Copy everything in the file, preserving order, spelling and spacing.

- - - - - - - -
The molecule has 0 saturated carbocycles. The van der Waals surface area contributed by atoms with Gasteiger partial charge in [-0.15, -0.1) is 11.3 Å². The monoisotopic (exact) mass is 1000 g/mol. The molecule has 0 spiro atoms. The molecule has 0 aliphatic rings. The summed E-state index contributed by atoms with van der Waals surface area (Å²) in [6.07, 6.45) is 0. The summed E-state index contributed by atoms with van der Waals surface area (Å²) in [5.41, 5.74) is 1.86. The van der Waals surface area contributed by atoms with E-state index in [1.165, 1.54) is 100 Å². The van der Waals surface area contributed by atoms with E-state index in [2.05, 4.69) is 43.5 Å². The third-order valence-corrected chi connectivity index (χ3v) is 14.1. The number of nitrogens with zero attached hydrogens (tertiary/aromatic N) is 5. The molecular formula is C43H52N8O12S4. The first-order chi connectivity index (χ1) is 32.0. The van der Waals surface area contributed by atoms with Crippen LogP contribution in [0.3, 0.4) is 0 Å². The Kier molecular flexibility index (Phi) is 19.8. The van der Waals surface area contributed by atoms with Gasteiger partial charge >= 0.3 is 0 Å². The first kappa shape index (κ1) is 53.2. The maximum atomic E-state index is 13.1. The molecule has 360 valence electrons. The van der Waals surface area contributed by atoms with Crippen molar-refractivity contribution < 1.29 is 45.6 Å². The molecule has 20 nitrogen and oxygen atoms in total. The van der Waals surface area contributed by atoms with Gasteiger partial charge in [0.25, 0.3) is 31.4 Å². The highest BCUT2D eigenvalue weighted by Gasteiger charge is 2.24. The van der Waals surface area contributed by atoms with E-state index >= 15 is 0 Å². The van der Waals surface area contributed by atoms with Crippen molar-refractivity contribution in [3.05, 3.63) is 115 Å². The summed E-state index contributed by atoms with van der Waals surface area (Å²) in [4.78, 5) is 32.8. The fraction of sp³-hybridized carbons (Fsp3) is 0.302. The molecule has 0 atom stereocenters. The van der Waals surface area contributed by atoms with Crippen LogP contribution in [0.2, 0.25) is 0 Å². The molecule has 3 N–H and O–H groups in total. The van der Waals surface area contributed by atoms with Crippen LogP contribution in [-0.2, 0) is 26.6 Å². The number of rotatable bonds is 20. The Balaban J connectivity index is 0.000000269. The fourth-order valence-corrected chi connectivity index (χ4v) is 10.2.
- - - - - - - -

The molecule has 0 saturated carbocycles. The van der Waals surface area contributed by atoms with Gasteiger partial charge in [-0.15, -0.1) is 11.3 Å². The monoisotopic (exact) mass is 1000 g/mol. The molecule has 0 spiro atoms. The molecule has 0 aliphatic rings. The summed E-state index contributed by atoms with van der Waals surface area (Å²) in [6.07, 6.45) is 0. The summed E-state index contributed by atoms with van der Waals surface area (Å²) in [5.41, 5.74) is 1.86. The van der Waals surface area contributed by atoms with E-state index in [1.165, 1.54) is 100 Å². The van der Waals surface area contributed by atoms with E-state index in [2.05, 4.69) is 43.5 Å². The third-order valence-corrected chi connectivity index (χ3v) is 14.1. The number of nitrogens with zero attached hydrogens (tertiary/aromatic N) is 5. The molecular formula is C43H52N8O12S4. The first-order chi connectivity index (χ1) is 32.0. The van der Waals surface area contributed by atoms with Crippen LogP contribution in [0.3, 0.4) is 0 Å². The Kier molecular flexibility index (Phi) is 19.8. The van der Waals surface area contributed by atoms with Gasteiger partial charge >= 0.3 is 0 Å². The first kappa shape index (κ1) is 53.2. The maximum atomic E-state index is 13.1. The molecule has 360 valence electrons. The van der Waals surface area contributed by atoms with Crippen molar-refractivity contribution < 1.29 is 45.6 Å². The molecule has 20 nitrogen and oxygen atoms in total. The van der Waals surface area contributed by atoms with Gasteiger partial charge in [0.25, 0.3) is 31.4 Å². The highest BCUT2D eigenvalue weighted by Gasteiger charge is 2.24. The van der Waals surface area contributed by atoms with E-state index >= 15 is 0 Å². The van der Waals surface area contributed by atoms with Crippen molar-refractivity contribution in [3.05, 3.63) is 115 Å². The summed E-state index contributed by atoms with van der Waals surface area (Å²) in [4.78, 5) is 32.8. The fraction of sp³-hybridized carbons (Fsp3) is 0.302. The molecule has 0 atom stereocenters. The van der Waals surface area contributed by atoms with Crippen LogP contribution in [0.2, 0.25) is 0 Å². The molecule has 3 N–H and O–H groups in total. The van der Waals surface area contributed by atoms with Crippen LogP contribution in [-0.2, 0) is 26.6 Å². The number of rotatable bonds is 20. The Balaban J connectivity index is 0.000000269. The fourth-order valence-corrected chi connectivity index (χ4v) is 10.2.